A dream of a book. The poetry of the artwork, awash in blue, swimming in oceanscapes and botanical wonders, sweeps us into this account of an amazing woman — scientist, artist, discoverer — starting right off with the sublime endpapers.
I love this book’s invitation to observe nature carefully and appreciatively, to stir together science and art. Buy some solar paper so you’re ready to create your own solar pictures after you read about Anna’s trailblazing work. Ages 7-8 and up.
Two Brothers, Four Hands: The Artists Alberto and Diego Giacometti, written by Jan Greenberg and Sandra Jordan, illustrated by Hadley Hooper
published in 2019, Neal Porter Books, Holiday House
Jan Greenberg and Sandra Jordan are top-notch biographers for young people. Here they introduce an unusual partnership between two Swiss brothers…
one who became an iconic sculptor, one who acted as his shop assistant yet developed an extraordinary portfolio of sculpturesque furniture as well. Gorgeous artwork by Hadley Hooper makes every page pop! Fascinating for ages 8 and up.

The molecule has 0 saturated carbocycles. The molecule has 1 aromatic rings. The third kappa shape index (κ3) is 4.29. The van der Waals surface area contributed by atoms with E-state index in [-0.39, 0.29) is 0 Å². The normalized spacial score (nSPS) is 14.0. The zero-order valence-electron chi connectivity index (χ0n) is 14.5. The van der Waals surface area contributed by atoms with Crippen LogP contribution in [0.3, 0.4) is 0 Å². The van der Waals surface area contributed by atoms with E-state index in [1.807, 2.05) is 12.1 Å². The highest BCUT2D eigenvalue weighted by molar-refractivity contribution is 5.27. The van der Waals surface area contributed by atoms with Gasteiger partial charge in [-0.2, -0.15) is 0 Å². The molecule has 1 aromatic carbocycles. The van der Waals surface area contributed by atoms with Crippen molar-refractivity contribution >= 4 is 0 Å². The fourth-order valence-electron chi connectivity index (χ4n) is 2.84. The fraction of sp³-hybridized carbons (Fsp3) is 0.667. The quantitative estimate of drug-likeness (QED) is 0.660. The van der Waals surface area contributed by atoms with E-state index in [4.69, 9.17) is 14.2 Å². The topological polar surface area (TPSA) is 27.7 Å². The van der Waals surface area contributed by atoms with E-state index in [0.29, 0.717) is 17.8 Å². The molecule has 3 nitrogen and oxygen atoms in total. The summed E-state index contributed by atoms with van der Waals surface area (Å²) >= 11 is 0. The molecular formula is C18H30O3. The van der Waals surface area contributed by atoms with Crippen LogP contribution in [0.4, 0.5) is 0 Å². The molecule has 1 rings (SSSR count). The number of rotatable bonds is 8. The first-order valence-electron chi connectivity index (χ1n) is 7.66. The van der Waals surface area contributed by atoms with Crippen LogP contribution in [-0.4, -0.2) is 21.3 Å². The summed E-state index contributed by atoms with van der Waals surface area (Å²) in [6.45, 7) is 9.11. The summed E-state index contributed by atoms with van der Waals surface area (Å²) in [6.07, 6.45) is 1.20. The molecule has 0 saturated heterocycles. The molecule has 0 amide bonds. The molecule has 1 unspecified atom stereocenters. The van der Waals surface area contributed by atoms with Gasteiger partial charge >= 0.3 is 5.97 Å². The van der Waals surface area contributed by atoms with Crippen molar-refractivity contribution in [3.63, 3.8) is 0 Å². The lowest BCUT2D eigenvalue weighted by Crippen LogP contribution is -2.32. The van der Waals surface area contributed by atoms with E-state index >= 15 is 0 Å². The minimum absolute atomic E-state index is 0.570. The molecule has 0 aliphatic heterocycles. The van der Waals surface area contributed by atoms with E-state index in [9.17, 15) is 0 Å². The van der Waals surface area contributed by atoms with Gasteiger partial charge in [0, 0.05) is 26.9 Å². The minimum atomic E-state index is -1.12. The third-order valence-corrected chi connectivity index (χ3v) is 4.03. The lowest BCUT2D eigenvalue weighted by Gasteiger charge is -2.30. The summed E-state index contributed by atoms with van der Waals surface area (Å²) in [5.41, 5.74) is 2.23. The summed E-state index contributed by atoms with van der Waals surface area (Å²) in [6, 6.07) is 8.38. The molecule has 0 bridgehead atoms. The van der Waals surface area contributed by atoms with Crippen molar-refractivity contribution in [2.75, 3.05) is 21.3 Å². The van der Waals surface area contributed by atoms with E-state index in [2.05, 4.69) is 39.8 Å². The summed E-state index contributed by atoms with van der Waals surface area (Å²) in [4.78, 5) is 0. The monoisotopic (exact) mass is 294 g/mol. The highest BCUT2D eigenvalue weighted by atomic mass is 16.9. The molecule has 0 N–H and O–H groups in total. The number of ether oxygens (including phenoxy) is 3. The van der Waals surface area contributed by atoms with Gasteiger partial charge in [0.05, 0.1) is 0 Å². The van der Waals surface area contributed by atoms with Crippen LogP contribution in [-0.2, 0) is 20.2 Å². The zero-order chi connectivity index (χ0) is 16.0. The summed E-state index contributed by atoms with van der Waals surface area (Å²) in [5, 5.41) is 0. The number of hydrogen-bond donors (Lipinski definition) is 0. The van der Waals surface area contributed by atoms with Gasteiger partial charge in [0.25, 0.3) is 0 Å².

Before They Were Authors: Famous Writers as Kids, written and illustrated by Elizabeth Haidle
published in 2019 by Houghton Mifflin Harcourt
This fabulous, graphic-novel style presentation sparkles with interesting nuggets of information about the childhoods and road to writing of ten famous authors.
Meet Mark Twain, Maya Angelou, J.K. Rowling, C.S. Lewis, and lots more. Such a superb collection! Kids who love to read and kids who yearn to write will equally eat up this book! Ages 9-10 and up.
Liberty Arrives!: How America’s Grandest Statue Found Her Home, written and illustrated by Robert Byrd
published in 2019 by Dial Books for Young Readers
Robert Byrd is a non-fiction genius. This fascinating account is cram-jammed with bits and pieces I never knew as Byrd unreels the compelling story of how Lady Liberty journeyed from the germ of an idea, through her financing, construction, transport, and installation.